5 things tailgating looks like to other cultures

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Descend upon the parking lot of Ralph Wilson Stadium in Buffalo, N.Y. on a game day and you’ll see what appears to be a scene from the world’s most accepting college—septuagenarians clinking tall cans with frat brothers, under-10s chanting with foam fingers, moms playing beer pong alongside their daughters, everyone (pets included) decked in a strict uniform of home-team colors.

While in Buffalo, anyone in a Bills jersey is greeted with a nod and a raise of a Bud Light in sportsmanly solidarity (although, dare to set foot on their turf in another team’s colors—let alone the opposing team’s—and the only thing harsher than the wind chill will be the barrage of taunts hurled in your direction). Families living within a mile-plus radius of the stadium rent out their lawns to make room for decaled RVs and portable grills. And the crazy thing is, all of this is not only legal, it’s encouraged.

Tailgating is the kind of unique-to-the-U.S. custom our neighbors to the north (and south… and pretty much everywhere else) have to see to believe. In the words of a first-time tailgater, “it’s surreal, yet so real.”

Here’s what tailgating looks like to everyone who’s yet to experience the all-American parking lot party.

A stagnant, less-prepared arctic expedition

Photo by Marshall Johnston
Photo by Marshall Johnston

Sure, there are the quintessential tailgating traditions — the cheers, the food, the parties. But fans of teams like Green Bay and Chicago have a few other customs to add to the list: prying frozen fingers off a metal can that’s turned to slush. Tugging a jersey over layers of parka and sweater until you look sufficiently Michelin Man-like. Jaw frozen so tightly shut you can barely jam in your bratwurst. Those on the outside looking in could call you insane (the Packers’ tailgating zone is called The Tundra, if that’s any indication of the deep freeze they have to contend with every Football Sunday). But it’s all just part of the experience, right?

A giant, dysfunctional family reunion

Photo: Amanda Festa
Photo: Amanda Festa

Is it just you, or does everyone here know one another (hello from the outsiii-iide)? To the first-time tailgater, it can feel as though you’ve trespassed into an enormous high school reunion, with all the fist-bumping, man-hugging and off-key singing going on. But if you’re wearing the right thing (or should we say, the right colors) and hanging with the right people (aka anyone who isn’t wearing an opponent’s jersey), you’re in. Kind of like high school, actually. And, if you happen to be fans of different teams, your love may just be enough to keep the friendship intact — kind of like a slightly less dramatic “West Side Story.”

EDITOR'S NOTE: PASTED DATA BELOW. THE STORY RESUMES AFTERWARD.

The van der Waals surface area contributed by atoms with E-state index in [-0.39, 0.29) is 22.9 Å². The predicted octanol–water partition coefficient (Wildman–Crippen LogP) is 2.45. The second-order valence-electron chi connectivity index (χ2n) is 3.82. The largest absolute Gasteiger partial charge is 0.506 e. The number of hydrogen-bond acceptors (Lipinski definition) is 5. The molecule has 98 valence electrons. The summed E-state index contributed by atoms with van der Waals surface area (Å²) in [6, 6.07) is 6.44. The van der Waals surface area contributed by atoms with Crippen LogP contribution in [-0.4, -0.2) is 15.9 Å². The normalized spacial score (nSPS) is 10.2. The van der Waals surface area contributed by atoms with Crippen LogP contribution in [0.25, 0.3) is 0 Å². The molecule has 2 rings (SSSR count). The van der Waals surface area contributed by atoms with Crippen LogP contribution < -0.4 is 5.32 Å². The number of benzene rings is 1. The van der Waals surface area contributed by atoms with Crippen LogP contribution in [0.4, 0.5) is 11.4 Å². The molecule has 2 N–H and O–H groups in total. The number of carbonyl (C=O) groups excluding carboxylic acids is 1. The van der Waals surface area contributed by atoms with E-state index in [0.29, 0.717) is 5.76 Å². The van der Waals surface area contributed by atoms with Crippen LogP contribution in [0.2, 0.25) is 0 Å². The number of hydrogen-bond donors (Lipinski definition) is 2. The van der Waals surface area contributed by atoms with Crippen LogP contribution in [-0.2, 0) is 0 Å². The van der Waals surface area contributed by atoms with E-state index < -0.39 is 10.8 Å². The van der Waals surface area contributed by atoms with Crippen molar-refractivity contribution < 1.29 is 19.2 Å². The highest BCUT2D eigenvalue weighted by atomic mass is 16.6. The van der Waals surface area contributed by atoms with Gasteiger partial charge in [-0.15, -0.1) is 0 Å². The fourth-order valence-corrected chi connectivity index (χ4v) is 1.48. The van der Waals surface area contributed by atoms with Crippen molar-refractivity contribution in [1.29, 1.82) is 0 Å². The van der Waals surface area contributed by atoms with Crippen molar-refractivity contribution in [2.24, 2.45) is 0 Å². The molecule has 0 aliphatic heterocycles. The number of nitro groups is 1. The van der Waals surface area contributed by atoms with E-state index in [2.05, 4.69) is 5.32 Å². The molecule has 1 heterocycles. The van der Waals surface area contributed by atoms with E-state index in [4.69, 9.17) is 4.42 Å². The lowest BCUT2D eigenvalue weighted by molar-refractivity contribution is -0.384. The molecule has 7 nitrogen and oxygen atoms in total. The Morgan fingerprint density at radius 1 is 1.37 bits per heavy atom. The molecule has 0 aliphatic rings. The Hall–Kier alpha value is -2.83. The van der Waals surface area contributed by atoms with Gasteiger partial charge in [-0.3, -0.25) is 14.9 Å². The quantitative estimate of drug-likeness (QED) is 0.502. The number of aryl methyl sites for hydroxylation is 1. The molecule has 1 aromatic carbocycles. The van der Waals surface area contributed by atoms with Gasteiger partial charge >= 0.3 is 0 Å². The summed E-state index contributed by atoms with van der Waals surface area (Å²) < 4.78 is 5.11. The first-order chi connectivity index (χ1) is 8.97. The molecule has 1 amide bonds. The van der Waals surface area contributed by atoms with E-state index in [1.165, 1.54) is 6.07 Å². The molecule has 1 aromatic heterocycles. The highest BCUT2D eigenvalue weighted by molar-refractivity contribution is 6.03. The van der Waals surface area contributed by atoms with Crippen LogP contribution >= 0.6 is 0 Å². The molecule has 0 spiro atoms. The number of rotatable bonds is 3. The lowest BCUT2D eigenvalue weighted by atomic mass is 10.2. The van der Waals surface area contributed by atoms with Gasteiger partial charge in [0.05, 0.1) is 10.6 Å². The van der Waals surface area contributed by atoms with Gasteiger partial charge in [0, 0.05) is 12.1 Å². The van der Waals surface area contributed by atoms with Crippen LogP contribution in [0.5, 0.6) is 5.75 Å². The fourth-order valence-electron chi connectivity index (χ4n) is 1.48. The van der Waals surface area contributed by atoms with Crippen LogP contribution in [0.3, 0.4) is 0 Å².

The world’s most specific costume party

Daveynin, Steeler Polamalu Fan via Flickr (CC BY 2.0)
Daveynin, Steeler Polamalu Fan via Flickr (CC BY 2.0)

Don’t even bother asking: no, your outfit is not “too much.” If you thought your Pittsburgh Steelers jersey, black-and-yellow hat and requisite Terrible Towel were making you look a little less “exuberant fan” and a little more “deranged bumblebee,” then you’re probably a few temporary tattoos and one wrestling mask short of being ready. The outfit doesn’t make the football fan, but it sure helps you blend into the bi-color sea of face paint and baseball caps that is Lot 7F. Remember: This is the kind of thing even male fans make Pinterest boards for. It’s just that serious of a matter.

An outdoor living room showcase for bachelors

Slgckgc, Tailgating via Flickr (CC BY 2.0)
Slgckgc, Tailgating via Flickr (CC BY 2.0)

If you were wondering if that is someone’s living room furniture, the answer is yes. Yes it is. Because part of the extreme tailgater’s M.O. is to have the most decked-out trunk/flatbed/slice of parking lot in the vicinity. And that means setting up the closest thing to an outdoor man cave you can muster without a lecture from your significant other (“do you understand how expensive a microfiber ottoman is?”). These New York Jets fans seem to have thought it wise to bring along their stuffed fish and flat screen for good measure, but for the average tailgate attendee? A portable grill, cooler, camping chairs, a game and plenty of snacks with cream cheese, buffalo chicken and/or ground beef as primary ingredients should suffice.

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A time machine back to your college days

What tailgating looks like to other cultures 5
Neon Tommy, Tailgate 026 via Flickr (CC BY–SA 2.0)

Better start warming up that pong arm. If you thought drinking was a sport in college, tailgating is the Super Bowl. After all, the concept of parking lot pre-parties was born out of college football, so it kind of makes sense that certain traditions synonymous with tailgate culture have, er, yet to graduate. But it’s not about the beer as much as it’s about embracing the collegiate culture—think starting a rousing team chant, eating something cooked on a portable grill, or joining in on a stranger’s game of cornhole — as long as they are rooting for the same team, of course.

Main image: iStock.com/Daxus

5 things tailgating looks like to other cultures was last modified: June 26th, 2019 by Chelsey Burnside
Author: Chelsey Burnside (22 posts)

Chelsey is a travel, fashion and lifestyle writer based in Toronto. Her work also appears in The Coveteur, The Ottawa Citizen, The Toronto Star and various notebooks left in airports.